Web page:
The Irish Aviation Authority has temporarily suspended the operation of all variants of the Boeing 737 MAX aircraft into and out of Irish airspace.

It said it had taken the decision in the light of the two fatal accidents involving the aircraft in recent months.

"This decision has been taken based on ensuring the continued safety of passengers and flight crew, which is the IAA's number one priority".

The IAA added that it was closely monitoring the situation.

"However, as we do not currently have sufficient information from the flight data recorder we have, as a precautionary measure, issued instructions to stop any flights on Boeing 737 MAX from any operator arriving, departing or overflying Irish airspace," it stated.

The Commission for Aviation Regulation has advised those who may be affected by flights cancellations or delays as a result of the IAA's decision to be aware of their entitlements.

However, the CAR said that as the disruption is a direct result of an airworthiness directive issued by the IAA, and is due to an extraordinary circumstance, compensation may not be payable.

The European Union's aviation safety agency EASA has announced the suspension of all flights in the EU by Boeing's 737 MAX aircraft.

In a statement, EASA said it was also "suspending all commercial flights performed by third-country operators into, within or out of the EU" of the Boeing 737-8 and 737-9 models.

The moves by Irish and European regulators follow the weekend crash involving an Ethiopian Airlines passenger jet, which killed all 157 people on board.

Passengers from 35 nations were on Sunday's fatal flight including 39-year-old Micheál Ryan, a married father-of-two from Co Clare, who worked with the United Nation’s World Food Programme.

China, Singapore, Australia, Malaysia, Oman and India are among a host of other countries to suspend the aircraft. Turkish Airlines has halted flights of its 12 Boeing 737 MAX aircraft.

Norwegian Air also confirmed today that it will ground all 18 of its MAX passenger jets.

The airline said it has more than 110 Boeing 737-800 aircraft in its fleet, which are not affected by the temporary suspension.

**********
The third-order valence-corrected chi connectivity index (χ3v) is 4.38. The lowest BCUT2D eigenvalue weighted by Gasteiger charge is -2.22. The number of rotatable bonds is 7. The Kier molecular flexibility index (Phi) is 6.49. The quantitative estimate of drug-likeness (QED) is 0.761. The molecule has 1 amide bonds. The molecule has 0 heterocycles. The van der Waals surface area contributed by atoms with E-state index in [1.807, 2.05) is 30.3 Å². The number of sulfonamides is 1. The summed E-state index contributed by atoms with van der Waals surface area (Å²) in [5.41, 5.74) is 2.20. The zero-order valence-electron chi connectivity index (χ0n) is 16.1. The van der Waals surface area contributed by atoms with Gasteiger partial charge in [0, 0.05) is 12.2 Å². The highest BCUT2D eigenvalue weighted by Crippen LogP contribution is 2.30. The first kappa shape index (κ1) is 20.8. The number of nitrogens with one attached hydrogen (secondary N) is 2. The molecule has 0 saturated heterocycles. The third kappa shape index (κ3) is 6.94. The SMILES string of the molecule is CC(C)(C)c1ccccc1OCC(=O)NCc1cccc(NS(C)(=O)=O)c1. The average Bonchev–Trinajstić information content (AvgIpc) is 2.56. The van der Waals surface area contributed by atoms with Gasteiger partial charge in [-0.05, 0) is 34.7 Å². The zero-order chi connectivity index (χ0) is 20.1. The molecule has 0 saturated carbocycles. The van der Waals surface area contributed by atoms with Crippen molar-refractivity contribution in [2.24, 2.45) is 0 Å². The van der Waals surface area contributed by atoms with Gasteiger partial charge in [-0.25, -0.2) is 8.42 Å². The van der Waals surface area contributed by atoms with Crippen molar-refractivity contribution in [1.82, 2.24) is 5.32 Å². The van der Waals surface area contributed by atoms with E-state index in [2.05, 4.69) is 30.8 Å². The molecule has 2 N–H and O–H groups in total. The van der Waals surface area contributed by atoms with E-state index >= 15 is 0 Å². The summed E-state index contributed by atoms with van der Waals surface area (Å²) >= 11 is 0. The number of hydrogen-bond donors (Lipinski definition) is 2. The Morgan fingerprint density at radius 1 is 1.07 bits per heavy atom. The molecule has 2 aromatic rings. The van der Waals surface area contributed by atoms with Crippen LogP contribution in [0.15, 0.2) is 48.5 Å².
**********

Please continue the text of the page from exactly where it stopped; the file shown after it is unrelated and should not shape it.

Yesterday, the United States stressed it was safe to fly the planes.

Boeing has said it has "full confidence" in the safety of the 737 MAX fleet despite the two fatal crashes in Ethiopia and Indonesia since October and a rising number of regulators and airplanes grounding the planes around the world.

"We understand that regulatory agencies and customers have made decisions that they believe are most appropriate for their home markets," the company said.

Boeing added that the US Federal Aviation Administration "is not mandating any further action at this time, and based on the information currently available, we do not have any basis to issue new guidance to operators".

The company delivered 95 aircraft in the first two months of 2019, up from 93 planes a year earlier, with its best-selling 737 MAX jets comprising nearly half of those deliveries.

The world's biggest planemaker won 48 net orders between January and February, beating European rival Airbus, which did not report any wins and had 99 cancellations dominated by its widebody A350-900 aircraft and the superjumbo A380.

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A Boeing 737 MAX plane was involved in a Lion Air crash off Indonesia that killed 189 people in October.

There has been no information yet to link the Lion Air and Ethiopian Airlines incidents.

Investigators in Ethiopia found two black box recorders that will provide information about what happened before the plane plunged into farmland minutes after takeoff from Addis Ababa.

So long as the recordings are undamaged, the cause of the crash could be identified quickly, although it typically takes a year to fully complete an investigation.